Delinquent youths may be held in detention for up to 56 days prior to adjudication when they (1) are alleged to have committed any offense which involves infliction of physical injury to another person, (2) are alleged to have committed any felony crime, (3) are on probation or have been conditionally released and there is probable cause to believe that they have violated either their probation or release conditions, (4) have a history of failing to appear, or (5) are alleged to be in unlawful possession of a firearm, and (1) that there is no less restrictive placement which would ensure their future appearance in court or (2) that their behavior endangers the community. Youths held in detention are entitled to a placement review hearing every 10 days.
The court may order that dependent children be immediately returned to their parents or custodians. The court may also order the children continued in shelter care upon making written findings that continued removal would be in the best interests of the children.
Juvenile Procedure — Jurisdictional Hearing:
Juvenile court jurisdictional hearings are much like a trial. Parties call witnesses and present evidence. The Oregon Rules of Evidence apply.
When a court determines that a child is under the jurisdiction of the court, this means that the child is under the authority or control of the court.
The court may take jurisdiction over delinquent youths upon a finding that the state has proven allegations of delinquent conduct The standard of proof is beyond a reasonable doubt. The juvenile court may take jurisdiction over dependent children upon a finding that allegations of child neglect or unsafe conditions have been proven by a preponderance of evidence.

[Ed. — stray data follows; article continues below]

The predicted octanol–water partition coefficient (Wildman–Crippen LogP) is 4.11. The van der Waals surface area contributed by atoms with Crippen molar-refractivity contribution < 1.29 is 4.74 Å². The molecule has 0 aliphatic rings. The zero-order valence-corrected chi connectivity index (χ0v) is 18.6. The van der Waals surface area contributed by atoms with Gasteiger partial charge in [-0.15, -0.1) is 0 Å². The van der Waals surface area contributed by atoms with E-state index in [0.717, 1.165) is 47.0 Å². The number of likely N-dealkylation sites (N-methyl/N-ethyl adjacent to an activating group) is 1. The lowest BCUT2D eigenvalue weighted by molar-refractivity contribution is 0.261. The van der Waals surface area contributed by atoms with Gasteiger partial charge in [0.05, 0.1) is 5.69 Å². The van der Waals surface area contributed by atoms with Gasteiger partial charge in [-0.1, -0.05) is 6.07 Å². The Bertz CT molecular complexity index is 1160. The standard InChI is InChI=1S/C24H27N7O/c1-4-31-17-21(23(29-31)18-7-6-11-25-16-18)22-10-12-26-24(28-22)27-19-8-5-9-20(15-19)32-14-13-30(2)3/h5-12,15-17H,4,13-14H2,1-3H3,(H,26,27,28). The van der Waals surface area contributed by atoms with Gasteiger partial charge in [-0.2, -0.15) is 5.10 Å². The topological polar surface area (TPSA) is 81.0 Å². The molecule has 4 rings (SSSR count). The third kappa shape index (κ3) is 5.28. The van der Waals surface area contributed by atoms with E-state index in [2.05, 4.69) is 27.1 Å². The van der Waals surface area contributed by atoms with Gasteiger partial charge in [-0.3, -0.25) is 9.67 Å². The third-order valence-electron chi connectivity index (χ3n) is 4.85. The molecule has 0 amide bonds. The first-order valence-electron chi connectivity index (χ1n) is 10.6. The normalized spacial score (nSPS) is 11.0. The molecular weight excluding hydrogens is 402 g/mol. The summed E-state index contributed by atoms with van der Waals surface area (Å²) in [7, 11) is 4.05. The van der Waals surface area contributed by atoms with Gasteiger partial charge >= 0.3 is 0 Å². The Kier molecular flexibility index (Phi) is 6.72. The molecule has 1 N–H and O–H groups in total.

Juvenile Procedure — Dispositional Hearing:
A dispositional hearing will follow the jurisdictional hearing when the court finds a youth or child is within its jurisdiction. Youths and children may be made wards of the court, placed on probation with conditions including community service and treatment and be ordered to pay restitution to their victims. Under certain circumstances they may be ordered into the custody of the Oregon Youth Authority for residential placement or placement in a state training school
Dependent children may or may not be immediately returned to their parents. Parents may be ordered to complete certain requirements necessary to ensure the safety of the child as a pre-condition for the child’s return to his or her parent’s custody. If the parents fail to remedy the conditions which allowed the court to take jurisdiction, their parental rights may be terminated.
Access to Records:
Juvenile records are generally confidential and are withheld from public inspection. They are, however, open to all parties and their attorneys.
The name, date of birth, and basis for jurisdiction over a juvenile is not confidential. Neither are the date, time, and place of any juvenile court proceeding, nor the crime charged in the case of a delinquent youth.
Juvenile court orders regarding emancipated children and orders regarding the disposition of adjudicated delinquent youths are not confidential.
Access to Hearings:
All juvenile hearings are open unless the court makes findings that public access would over crowd the courtroom or otherwise interfere with or obstruct the proceedings.
- Brief summary and citation on access to juvenile courts
- Media Guide Handbook on Oregon Law and Court System